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By Bel Mooney. Do you ever notice them in shopping centres, walking arm in arm, giggling, clutching their mobile phones, dressed like mini-Cheryl Coles and twittering like budgies? The girls are out to play! Educationist, literacy expert and writer Sue Palmer is well-known for her brilliant books on childhood and the raising of boys; now she has turned her Mature girls Palmer to our daughters - and the result should be required reading for all parents, teachers and grandparents. My own copy is a mass of under-linings and ticks, and will now be handed over to my daughter, who - six months into raising her baby girl - is already worried about the pressures commercial, technological, sexual and otherwise the 21st century will inevitably inflict on her.
She will find this book a helpful warning as well as a tool. The current unease to put it mildly about online pornography is but one aspect of a big question: how can modern parents bring up their daughters to be loving, stable, confident and mature?
How can young girls be given the emotional intelligence to withstand the power of market-led forces and peer pressures which threaten to turn them into commodities? How can we keep girls safe? Honest about the difficulties, she still offers convincing solutions. How refreshing it is to encounter an expert on child development and education who is not afraid to describe herself as a moralist.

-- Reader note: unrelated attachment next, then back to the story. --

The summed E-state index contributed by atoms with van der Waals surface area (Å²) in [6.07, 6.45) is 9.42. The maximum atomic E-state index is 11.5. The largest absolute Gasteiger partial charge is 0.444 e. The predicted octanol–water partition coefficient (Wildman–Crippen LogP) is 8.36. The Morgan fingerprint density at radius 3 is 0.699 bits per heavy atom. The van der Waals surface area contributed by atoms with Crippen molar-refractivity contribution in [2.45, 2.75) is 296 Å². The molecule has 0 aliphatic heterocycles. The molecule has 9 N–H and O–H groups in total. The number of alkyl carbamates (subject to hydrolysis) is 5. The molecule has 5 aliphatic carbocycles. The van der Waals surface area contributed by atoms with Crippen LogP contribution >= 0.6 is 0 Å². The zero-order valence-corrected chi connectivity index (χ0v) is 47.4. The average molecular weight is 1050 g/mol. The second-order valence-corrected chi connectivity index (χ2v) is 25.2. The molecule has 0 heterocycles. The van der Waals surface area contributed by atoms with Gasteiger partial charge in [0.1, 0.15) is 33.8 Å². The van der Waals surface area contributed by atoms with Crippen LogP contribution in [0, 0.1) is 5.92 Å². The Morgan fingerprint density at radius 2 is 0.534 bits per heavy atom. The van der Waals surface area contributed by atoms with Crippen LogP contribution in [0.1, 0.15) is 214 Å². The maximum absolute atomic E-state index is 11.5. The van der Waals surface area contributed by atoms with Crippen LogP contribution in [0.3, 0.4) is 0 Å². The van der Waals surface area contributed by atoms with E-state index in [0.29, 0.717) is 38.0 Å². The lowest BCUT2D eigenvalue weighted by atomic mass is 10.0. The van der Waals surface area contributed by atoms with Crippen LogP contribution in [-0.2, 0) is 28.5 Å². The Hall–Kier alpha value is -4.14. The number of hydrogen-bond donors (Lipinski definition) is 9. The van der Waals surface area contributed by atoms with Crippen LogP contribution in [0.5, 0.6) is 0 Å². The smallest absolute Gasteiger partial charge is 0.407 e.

We need more like her.
More worried than ever about the pernicious influences on the young which she analysed in her first book Toxic Childhood,she believes that much of modern parenting is misguided sometimes breathtakingly sofocusing on giving children material things rather than firm, loving attention. Those of us who have been writing about these matters for a while know we should be very Mature girls Palmer.
Well, how can you not despair? A couple of current television advertisements trade on the belief that fathers will remain in thrall to their sulky, demanding pink-clad princesses forever, and must save in order to buy them what they want. Money is equated with love and responsibility. Childhood, as a stage in human development has been steadily eroded. Again and again, courageously, her book returns to the importance of love: mother love especially being crucial to that development of empathy which creates emotionally intelligent women.
The idea of empathy is central, she believes, to the raising of girls. Palmer makes much of the theory developed by Professor Simon Baron-Cohen, that two broad strands of thought underpin human behaviour. The first arises from the need to build, make, structure, reason, the second from tuning in to the feelings of others, communicating, getting along in society. To me it makes complete sense - but this book places mothering back Mature girls Palmer stage, and rejects the modern notion that it is merely an interruption to the working life.
Some career women will object. The first half of 21st Century Girls is full of fascinating theory about child development and parenting within a highly-pressured society, the second half is brilliantly practical. It all represents good, old-fashioned common-sense combined with the latest expertise - and anxious young mothers will find these timelines invaluable. The views expressed in the contents above are those of our users and do not necessarily reflect the views of MailOnline.
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